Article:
In the United Kingdom, significant government funding and support has been provided to community development finance institutions. Their mission is not to make a private profit, but to support communities by providing affordable finance that would otherwise not be available. They recycle this finance again and again into communities. The Federal Government has this year announced a pilot project to implement a community development finance sector in Australia, a move that is applauded by the Brotherhood.
There is also the potential to introduce legislation regarding community service obligations for banks. In the United States, the Community Reinvestment Act (CRA) has encouraged banks to provide better service for poorer communities largely through a system of standard-setting and reporting. The CRA has been credited with a major contribution to addressing locality and systemic financial exclusion in the United States.
More recently, a law passed in California seeks to increase the availability of credit opportunities for marginalised individuals looking for low-dollar-value loans. The law in particular recognises the role of community agencies in linking low income earners with relevant fair and affordable credit options.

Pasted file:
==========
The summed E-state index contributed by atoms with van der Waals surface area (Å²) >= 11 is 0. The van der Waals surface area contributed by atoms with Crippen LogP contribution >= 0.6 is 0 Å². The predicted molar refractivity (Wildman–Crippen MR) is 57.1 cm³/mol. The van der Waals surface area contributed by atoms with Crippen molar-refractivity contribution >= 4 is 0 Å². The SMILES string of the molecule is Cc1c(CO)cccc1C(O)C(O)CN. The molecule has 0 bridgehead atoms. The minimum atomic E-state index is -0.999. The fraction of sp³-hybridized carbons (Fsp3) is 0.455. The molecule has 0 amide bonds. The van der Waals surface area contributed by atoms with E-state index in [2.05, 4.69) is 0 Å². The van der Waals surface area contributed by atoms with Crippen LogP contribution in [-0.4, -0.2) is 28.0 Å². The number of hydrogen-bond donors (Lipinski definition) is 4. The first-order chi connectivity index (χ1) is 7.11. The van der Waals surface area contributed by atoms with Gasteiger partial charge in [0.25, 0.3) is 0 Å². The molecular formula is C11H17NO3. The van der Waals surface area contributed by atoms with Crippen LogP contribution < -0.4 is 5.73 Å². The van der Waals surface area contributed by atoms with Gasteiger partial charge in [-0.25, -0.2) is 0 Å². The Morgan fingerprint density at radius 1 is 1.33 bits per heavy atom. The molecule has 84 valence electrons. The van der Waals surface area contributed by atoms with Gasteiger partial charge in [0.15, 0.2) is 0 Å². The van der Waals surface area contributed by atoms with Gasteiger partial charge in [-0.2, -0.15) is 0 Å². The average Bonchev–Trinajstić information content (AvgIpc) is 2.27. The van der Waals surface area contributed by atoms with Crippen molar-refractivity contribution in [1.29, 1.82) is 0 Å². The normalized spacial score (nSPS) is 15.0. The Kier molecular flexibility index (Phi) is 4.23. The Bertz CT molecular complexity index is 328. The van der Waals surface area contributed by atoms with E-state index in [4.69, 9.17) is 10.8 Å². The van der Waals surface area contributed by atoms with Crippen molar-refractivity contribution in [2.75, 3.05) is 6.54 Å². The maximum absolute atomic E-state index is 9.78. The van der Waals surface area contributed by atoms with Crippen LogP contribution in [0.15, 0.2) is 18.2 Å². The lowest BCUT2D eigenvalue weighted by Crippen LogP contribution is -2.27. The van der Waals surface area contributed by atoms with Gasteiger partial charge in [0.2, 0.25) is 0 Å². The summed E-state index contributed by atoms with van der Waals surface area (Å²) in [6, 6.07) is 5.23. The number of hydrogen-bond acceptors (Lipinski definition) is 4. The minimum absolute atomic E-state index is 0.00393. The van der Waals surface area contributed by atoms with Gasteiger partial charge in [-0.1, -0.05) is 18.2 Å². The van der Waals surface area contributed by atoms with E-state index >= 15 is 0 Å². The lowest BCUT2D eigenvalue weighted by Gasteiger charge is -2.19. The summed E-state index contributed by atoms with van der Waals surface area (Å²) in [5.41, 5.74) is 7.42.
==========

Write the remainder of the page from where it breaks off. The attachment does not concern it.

Also in the United States, the recently established Consumer Financial Protection Body will set standards for financial products and services, both in the mainstream financial sector and among alternative financial service providers. It advocates a consumer financial system that encourages savings and thrift, and provides access to safe, affordable financial products and services, particularly credit.
To be meaningful to the lived reality of many Australians, the debate about banking competition needs to move beyond the mortgage market. It needs to consider whether banks are adequately serving the needs of the whole community, including low income earners, who in many cases miss out because they are regarded as ‘less profitable’ than other consumers.